D.J. Rogers, born DeWayne Julius Rogers in Los Angeles was a singer and songwriter who moved people of all ages with his lyrics.  He recently passed away at age of 72. “He was an amazing vocalist, but he was also a writer, a genius writer and producer,” radio personality Jaye Delai told The Final Call.   He’s played D.J. Rogers music around the country on radio stations from Houston to Atlanta, to Charlotte and more.  “He and my father were close friends.  He’s one of my favorite artists.” Mr. Rogers died Aug. 22.

“He was a Quiet Storm artist.  I played his records during my old-school formats. His records are real love songs. The songs that have words that mean something.  You know them when you’re in love. You really know that you’re in love with somebody because every song means something.  The song starts meaning something very important to you.  That’s D.J. Rogers music,” said Mr. Delai.

D.J. Rogers hit the Billboard Hot 100 in 1975 with Say You Love Me, from his sophomore album It’s Good to Be Alive.  That song was covered by Natalie Cole in 1999.

“I was a complete fan of that song,” record industry executive Don Enoch Muhammad told The Final Call.  “I didn’t know what love was as an 11 year old but I had my mother buy me the album.”
Years later, Don Enoch Muhammad went to work for Motown Records and the label signed D.J. Rogers Jr.  “He and I became friends.  The first thing I said to him is that I’m an incredible fan of your father,” he recalled.


“More time passed, I was at Minister (Louis) Farrakhan’s National House receiving his guests and in walks D.J. Rogers,” he said referring to the Nation of Islam minister.  “I immediately knew who he was and after the welcome procedure, I introduced myself.  I told him that I had been a fan of his since childhood.  I told him I worked at Motown Records, we recently signed his son and we were friends.”

D.J. Rogers cover

D.J. Rogers career began with his debut album for RCA Records, It’s Good to be Alive, released in 1975.  It rose to number 36 on the R & B charts.  Between 1975 and 1978 he released three more albums, but none gave him the success that his talent reflected.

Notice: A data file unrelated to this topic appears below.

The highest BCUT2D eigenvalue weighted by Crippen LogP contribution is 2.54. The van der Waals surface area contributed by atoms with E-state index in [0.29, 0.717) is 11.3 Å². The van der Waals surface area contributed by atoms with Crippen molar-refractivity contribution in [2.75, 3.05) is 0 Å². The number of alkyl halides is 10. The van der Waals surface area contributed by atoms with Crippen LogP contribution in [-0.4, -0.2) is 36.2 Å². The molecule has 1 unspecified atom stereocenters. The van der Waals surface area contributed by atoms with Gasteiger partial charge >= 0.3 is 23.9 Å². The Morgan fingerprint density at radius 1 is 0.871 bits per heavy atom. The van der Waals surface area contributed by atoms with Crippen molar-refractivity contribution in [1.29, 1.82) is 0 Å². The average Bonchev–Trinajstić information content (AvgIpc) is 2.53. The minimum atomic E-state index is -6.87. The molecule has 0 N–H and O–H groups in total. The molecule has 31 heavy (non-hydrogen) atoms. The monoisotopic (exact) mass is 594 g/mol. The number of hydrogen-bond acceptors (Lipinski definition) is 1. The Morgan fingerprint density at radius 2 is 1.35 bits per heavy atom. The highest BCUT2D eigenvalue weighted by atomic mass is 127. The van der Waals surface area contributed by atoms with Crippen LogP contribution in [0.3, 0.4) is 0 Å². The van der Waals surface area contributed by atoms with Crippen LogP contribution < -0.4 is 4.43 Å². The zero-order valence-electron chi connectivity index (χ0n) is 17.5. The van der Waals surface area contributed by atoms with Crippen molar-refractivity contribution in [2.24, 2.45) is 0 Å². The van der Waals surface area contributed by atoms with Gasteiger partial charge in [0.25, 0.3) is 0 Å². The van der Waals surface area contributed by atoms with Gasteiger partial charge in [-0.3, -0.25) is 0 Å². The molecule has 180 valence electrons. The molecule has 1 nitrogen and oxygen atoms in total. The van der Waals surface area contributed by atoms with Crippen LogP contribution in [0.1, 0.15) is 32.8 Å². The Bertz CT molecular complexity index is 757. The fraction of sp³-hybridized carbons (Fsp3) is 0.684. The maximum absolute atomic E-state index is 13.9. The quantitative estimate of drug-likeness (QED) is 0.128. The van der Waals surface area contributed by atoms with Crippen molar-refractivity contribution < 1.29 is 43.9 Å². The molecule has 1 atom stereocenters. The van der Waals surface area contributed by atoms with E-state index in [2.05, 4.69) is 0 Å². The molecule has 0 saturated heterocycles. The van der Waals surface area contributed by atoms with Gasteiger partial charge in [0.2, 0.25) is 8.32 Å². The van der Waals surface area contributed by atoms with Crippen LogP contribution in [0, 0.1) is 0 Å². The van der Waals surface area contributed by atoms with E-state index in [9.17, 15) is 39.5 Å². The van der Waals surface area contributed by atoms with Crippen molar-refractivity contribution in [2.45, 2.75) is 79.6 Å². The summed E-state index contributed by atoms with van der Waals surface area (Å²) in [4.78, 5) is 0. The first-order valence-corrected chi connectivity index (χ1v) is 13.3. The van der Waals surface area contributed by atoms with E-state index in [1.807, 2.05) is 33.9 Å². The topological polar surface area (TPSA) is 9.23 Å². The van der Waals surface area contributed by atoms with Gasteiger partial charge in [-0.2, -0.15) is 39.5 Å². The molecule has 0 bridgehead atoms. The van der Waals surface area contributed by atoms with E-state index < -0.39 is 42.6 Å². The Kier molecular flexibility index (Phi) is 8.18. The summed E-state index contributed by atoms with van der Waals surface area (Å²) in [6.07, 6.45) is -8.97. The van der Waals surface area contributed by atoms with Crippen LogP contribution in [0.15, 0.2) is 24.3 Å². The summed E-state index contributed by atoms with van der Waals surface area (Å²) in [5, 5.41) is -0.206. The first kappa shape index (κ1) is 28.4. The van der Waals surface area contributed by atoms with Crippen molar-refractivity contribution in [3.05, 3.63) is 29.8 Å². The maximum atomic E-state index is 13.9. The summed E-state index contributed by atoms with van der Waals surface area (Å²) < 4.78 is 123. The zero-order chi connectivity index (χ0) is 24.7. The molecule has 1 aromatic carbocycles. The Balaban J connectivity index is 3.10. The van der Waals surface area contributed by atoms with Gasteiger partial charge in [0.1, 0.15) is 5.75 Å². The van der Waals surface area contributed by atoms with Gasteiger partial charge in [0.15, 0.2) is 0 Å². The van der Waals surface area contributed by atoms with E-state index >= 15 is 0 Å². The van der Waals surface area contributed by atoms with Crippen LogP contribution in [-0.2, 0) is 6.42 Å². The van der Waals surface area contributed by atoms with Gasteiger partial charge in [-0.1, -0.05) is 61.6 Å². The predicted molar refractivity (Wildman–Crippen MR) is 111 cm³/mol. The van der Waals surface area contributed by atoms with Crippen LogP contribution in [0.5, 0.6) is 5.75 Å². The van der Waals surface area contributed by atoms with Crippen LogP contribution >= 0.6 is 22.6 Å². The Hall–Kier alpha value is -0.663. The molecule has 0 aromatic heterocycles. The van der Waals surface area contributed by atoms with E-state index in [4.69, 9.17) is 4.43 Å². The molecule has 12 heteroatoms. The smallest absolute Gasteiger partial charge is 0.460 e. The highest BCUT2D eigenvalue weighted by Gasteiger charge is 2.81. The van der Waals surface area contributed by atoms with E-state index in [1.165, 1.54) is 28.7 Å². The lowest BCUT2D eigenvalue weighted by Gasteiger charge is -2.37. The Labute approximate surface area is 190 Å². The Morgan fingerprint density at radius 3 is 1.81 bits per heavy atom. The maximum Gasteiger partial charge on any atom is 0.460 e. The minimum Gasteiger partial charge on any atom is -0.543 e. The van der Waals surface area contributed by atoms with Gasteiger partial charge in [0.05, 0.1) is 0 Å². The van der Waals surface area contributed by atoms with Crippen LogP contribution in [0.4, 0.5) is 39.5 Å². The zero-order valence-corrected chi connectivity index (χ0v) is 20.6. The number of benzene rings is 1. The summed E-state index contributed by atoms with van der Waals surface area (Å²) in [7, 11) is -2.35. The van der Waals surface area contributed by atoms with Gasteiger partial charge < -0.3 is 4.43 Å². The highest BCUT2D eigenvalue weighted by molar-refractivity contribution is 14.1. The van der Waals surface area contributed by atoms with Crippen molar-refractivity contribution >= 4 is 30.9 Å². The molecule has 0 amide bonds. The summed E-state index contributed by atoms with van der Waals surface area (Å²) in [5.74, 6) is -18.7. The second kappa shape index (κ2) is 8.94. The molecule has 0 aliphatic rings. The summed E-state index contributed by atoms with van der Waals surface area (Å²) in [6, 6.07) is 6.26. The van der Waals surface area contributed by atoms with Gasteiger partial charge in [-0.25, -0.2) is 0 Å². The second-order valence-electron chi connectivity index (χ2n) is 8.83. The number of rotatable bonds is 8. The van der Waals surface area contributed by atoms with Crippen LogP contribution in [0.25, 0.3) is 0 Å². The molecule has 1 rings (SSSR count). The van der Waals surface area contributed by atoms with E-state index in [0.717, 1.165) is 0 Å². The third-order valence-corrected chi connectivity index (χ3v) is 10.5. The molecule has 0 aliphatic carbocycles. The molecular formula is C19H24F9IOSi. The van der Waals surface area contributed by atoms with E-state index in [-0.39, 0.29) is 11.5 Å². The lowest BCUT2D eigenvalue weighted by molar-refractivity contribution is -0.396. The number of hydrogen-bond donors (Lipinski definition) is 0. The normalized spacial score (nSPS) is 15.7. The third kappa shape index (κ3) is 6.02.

He was a gifted and talented singer, song writer and multi-instrumentalist whose gifts were greater than his rewards.  D.J.’s major hit was Say You Love Me, his next hit was Love Brought Me Back which also reached the Billboard 100 in 1978. His last release was in 1979 called Trust Me.  

“He had a tremendous voice,” Luqman  Abdul Haqq formerly known as Kenny Gamble of Gamble and Huff Music told The Final Call.  “He was a unique artist.  He was a full artist, a writer, a singer and a performer.  I used to think he was a DJ because he had DJ in front of his name.  It will be a long time before there will be another D.J. Rogers,” he added. “He had an identifiable voice.  When you heard it, you knew it was him.”

On another occasion when D.J. Rogers visited his friend, Min.  Farrakhan, music enthusiast and Student Minister Jamil Muhammad was there. “There were a group of musicians and power hitters in the music industry at the Minister’s home. I was blessed to be there that night, so you know I was in heaven. When I saw D.J. Rogers standing in the waiting area, I kind of eased up behind him and gently sang in his ear, ‘One Tuesday evening alone, it brought me back,’ and he spun around on his heels, surprised to hear somebody sing one of his songs so many years later,” Jamil Muhammad told The Final Call.


“He turned around and looked at me. He said, ‘Man, what are you doing?’ I hugged him and we smiled. I said, ‘Mr. D.J. Rogers, thank you for music that gives life, that brings people up out of darkness.’ He hugged me again. He said, ‘Brother, thank you. That means so much.’”

Jamil Muhammad has fond memories of that dinner event. “I clearly remember D.J. Rogers saying, ‘Brother Minister, you have the gift of music, use it as a weapon against ignorance and hate.’ He said, ‘Use your weapon Brother Minister. Use it and help destroy hate and ignorance.’  D.J. Rogers was very much a believer in both music and the integrity and value of Minister Farrakhan. I love him for that if nothing else,” added Jamil Muhammad.